12. Supporting Equity and Safety for Black Students

I am grateful to have met Kelly Wickham-Hurst, creator of Being Black at School. I have made a donation and will continue to support her work advocating for equity and safety for Black students.*

13. Kindness > Sarcasm

Inspired by Caitie Whelan’s Lightning Notes about The Kindness Impulse, I will strengthen my kindness impulse so it is stronger than my sarcasm impulse. For the record, it would probably be easier to move to Canada!

14. You’re Never Too Young to Learn to Make a Difference

I will believe in the capacity for our the youngest among us to embrace diversity, to make an impact, and to positively influence their peers. A great place to start is by sharing one of the books featured in this #MomsReading blog from Moms Rising.

15. None of Us Can Afford to Be Single Issue Voters

I will continue to educate myself about issues that affect my fellow women and Americans, even if they don’t directly affect me. It started with We Won’t Wait 2016 and will only grow in the face of closed-mindedness and hatred from our newly elected leaders.

16. I will support the LGBTQIA+ Community

I joined Equality Florida in order to stay informed about issues important to Florida’s Lesbian, Gay, Bisexual, and Transgender Community (as well as Floridians at large) including Discrimination, Adoption, Family Recognition, Safe and Healthy Schools, Hate Crimes, Voter Mobilization, Marriage, Transaction, and Gun Violence Prevention.

17. I Will Advocate Tirelessly for Banned Books

I will continue to advocate passionately against censorship and other types of limitations to the freedom to read. Learn more about Banned Books Week.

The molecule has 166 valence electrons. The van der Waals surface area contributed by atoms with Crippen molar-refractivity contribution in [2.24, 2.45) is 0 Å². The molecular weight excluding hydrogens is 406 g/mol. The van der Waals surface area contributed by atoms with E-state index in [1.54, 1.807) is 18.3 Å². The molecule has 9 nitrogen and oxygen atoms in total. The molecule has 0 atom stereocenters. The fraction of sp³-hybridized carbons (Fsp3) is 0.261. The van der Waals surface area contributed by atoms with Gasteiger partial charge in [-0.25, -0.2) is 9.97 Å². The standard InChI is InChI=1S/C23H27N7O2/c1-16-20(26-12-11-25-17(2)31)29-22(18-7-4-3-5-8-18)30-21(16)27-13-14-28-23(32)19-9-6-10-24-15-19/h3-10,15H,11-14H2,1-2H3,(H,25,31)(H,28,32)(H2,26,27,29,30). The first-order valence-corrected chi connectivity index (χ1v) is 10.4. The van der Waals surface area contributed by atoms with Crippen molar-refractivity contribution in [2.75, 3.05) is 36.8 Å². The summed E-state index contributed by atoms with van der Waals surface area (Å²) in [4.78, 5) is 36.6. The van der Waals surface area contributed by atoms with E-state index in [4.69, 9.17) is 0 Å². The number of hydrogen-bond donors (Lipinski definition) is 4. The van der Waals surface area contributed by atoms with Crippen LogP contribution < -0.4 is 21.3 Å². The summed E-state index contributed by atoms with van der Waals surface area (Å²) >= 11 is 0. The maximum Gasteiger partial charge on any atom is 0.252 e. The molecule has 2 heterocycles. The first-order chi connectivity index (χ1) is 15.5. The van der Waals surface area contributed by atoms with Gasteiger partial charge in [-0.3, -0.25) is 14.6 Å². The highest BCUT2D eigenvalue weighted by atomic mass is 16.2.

18. Climate Change Is Bigger To Me Now

Although it has not been one of my “top” issues, I will redouble my efforts to track climate change issues and make a personal impact (ten good ideas in this article).

19. The World Beyond Our National Borders Deserves My Support

I will continue to be involved in international issues and in the lives of individuals in other countries for whom my access to freedom, resources, and security can be a help, such as the three children we sponsor in Guatemala and El Salvador through Unbound.

20. I Will Respect The Lessons of History

At the wise recommendation of Steve Schale, I read Rep. John Lewis’s letter of forgiveness to Governor George Wallace today. In one passage, he said, “Much of the bloodshed in Alabama occurred on Governor Wallace’s watch. Although he never pulled a trigger or threw a bomb, he created the climate of fear and intimidation in which those acts were deemed acceptable.” In the letter, Rep. Lewis forgave Governor Wallace, who in his view “grew to see that we as human beings are joined by a common bond.”

President Elect Trump will probably never pull a trigger or throw a bomb himself, but until he is proven otherwise, I stand ready to be one of the many Americans doing my part to mitigate the climate of fear and intimidation I see infiltrating the 2017 version of America which should know so much better by now.

As my friend Mary Schaefer quoted in a recent blog post:

We tell people who we are with every breath we breathe. (Source Unknown)

Mary’s unknown source is so right.

I can’t change who is going to be sworn in on January 20, but I can be a part of keeping America great …. for all Americans … until I run out of breath.

*Items with asterisks were inspired by “my commitments to protecting our democracy,” a reflection on President Obama’s farewell address by Leah Jones. Thank you, Leah, for helping me fill out my list of 20 actions/observations in such a substantive way.

More Ideas For How To Continue Advocacy Beyond 1/20/17

Political Activism